Lab scientist with added bioinformatics responsibilities: In some smaller laboratories, or those venturing into higher throughput sequencing or arrays, a lab scientist with a predilection for technology can begin to take on the automation of data processing and analysis that is overrunning spreadsheets. This quickly becomes a demanding task that competes with lab responsibilities. This was far more prevalent 10-15 years ago when the idea that lab would need software/IT support was novel. The individuals that I’ve known in this category usually become unhappy because of the variability and uncertainty in day-to-day tasks. This position either decays into a dedicated informatics resource, reverts back to pure lab work when another solution is found; or the individual leaves for a pure lab or pure informatics job.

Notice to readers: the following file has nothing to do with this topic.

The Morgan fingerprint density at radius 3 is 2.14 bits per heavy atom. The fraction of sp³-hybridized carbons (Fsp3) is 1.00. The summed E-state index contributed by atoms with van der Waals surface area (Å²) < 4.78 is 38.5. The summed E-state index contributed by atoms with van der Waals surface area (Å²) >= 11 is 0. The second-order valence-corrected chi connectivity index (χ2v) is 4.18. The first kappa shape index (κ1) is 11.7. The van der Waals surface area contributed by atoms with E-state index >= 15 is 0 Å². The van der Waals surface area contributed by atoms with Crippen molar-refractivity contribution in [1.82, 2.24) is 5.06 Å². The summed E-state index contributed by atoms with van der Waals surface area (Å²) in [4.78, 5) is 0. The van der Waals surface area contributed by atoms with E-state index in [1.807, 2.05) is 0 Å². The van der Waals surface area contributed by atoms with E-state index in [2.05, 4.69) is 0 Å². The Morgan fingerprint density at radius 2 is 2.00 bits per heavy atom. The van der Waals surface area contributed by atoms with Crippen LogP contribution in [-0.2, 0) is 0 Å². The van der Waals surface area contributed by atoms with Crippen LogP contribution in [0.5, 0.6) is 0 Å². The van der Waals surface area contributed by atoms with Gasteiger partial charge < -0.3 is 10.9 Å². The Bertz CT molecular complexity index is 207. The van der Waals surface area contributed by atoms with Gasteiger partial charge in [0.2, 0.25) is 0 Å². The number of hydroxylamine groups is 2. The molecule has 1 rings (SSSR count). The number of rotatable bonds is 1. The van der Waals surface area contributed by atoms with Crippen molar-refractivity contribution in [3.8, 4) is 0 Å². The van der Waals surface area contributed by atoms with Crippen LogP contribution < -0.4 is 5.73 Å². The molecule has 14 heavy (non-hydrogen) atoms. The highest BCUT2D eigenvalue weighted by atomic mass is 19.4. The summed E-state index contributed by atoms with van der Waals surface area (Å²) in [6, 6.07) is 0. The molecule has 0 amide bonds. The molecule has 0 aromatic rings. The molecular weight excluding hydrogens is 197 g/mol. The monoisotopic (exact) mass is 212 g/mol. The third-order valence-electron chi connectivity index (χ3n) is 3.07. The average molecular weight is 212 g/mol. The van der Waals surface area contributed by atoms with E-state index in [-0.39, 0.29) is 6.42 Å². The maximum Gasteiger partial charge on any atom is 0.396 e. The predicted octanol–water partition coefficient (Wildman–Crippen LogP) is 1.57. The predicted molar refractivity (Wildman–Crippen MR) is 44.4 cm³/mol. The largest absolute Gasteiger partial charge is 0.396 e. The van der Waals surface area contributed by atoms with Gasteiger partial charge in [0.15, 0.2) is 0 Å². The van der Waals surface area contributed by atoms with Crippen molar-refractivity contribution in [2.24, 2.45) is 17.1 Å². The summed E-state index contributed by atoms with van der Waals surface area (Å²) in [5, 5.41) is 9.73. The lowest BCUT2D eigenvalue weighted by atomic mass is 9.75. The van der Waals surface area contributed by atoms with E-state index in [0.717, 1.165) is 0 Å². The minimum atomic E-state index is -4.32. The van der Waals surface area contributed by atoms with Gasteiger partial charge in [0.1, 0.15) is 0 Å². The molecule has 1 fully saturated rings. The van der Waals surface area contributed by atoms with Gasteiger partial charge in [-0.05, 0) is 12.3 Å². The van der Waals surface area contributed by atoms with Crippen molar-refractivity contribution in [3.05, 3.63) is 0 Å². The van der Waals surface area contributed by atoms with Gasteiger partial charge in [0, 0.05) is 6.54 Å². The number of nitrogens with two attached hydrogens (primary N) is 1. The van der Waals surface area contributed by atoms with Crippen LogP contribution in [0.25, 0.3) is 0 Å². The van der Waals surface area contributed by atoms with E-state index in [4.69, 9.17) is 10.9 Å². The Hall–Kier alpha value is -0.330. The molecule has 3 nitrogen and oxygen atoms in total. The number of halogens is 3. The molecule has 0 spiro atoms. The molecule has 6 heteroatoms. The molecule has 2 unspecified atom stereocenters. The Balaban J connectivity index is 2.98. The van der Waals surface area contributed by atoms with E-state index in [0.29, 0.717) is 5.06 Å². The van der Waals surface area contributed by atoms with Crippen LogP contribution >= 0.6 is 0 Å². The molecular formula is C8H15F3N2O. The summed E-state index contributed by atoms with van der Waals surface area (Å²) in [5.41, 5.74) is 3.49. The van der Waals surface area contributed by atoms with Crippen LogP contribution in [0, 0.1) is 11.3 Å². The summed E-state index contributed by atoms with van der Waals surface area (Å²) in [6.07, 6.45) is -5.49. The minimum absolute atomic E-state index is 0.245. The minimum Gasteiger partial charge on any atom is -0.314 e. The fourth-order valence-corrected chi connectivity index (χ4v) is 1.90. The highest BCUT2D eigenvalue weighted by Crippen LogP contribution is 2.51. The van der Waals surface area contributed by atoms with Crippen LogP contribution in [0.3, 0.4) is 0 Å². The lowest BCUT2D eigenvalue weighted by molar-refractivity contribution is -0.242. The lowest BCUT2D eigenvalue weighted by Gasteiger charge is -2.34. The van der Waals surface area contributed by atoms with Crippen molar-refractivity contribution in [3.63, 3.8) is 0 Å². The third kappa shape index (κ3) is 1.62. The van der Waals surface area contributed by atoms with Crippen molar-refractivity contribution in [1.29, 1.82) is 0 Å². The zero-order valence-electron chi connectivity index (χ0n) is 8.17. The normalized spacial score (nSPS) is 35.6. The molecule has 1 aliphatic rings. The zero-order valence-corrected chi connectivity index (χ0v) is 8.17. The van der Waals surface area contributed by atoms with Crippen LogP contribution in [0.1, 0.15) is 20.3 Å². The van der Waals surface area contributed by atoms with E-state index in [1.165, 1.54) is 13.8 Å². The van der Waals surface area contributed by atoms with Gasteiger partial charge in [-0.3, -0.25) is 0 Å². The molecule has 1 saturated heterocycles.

The Bioinformatics Core: In this setup, some mix of informatics analysts and developers are put together under a common organization that then distributes their time to affiliated laboratories. This makes sense in companies where line management tends to be skill-oriented and is a natural analog to the wet lab core facilities that are commonly established in companies and universities.
But this never works the way people expect it to. Informatics does not fit the core facility mold. One could imagine a disciplined core with a menu of options and strict time frames for them (R scripts for gene expression analysis: 1 month maximum; SOLiD RNA-Seq analysis: 2 month maximum). Coupled with a charge-back system, labs would make careful, focused decisions on narrowly scoped, time-limited tasks. The tasks, at least, would be set to a constant. (Un)fortunately, software development and analysis is so broad that it can be applied to a number of tasks in any given lab. Robotics, LIMS, algorithm development, specialized analysis, statistics, visualization are just of few of the varied dimensions in the bioinformatics universe. A good sized group of 5-10 can cover any of these and more. And charge-back systems are rare, so core staff members are usually “free” resources for the affiliated lab.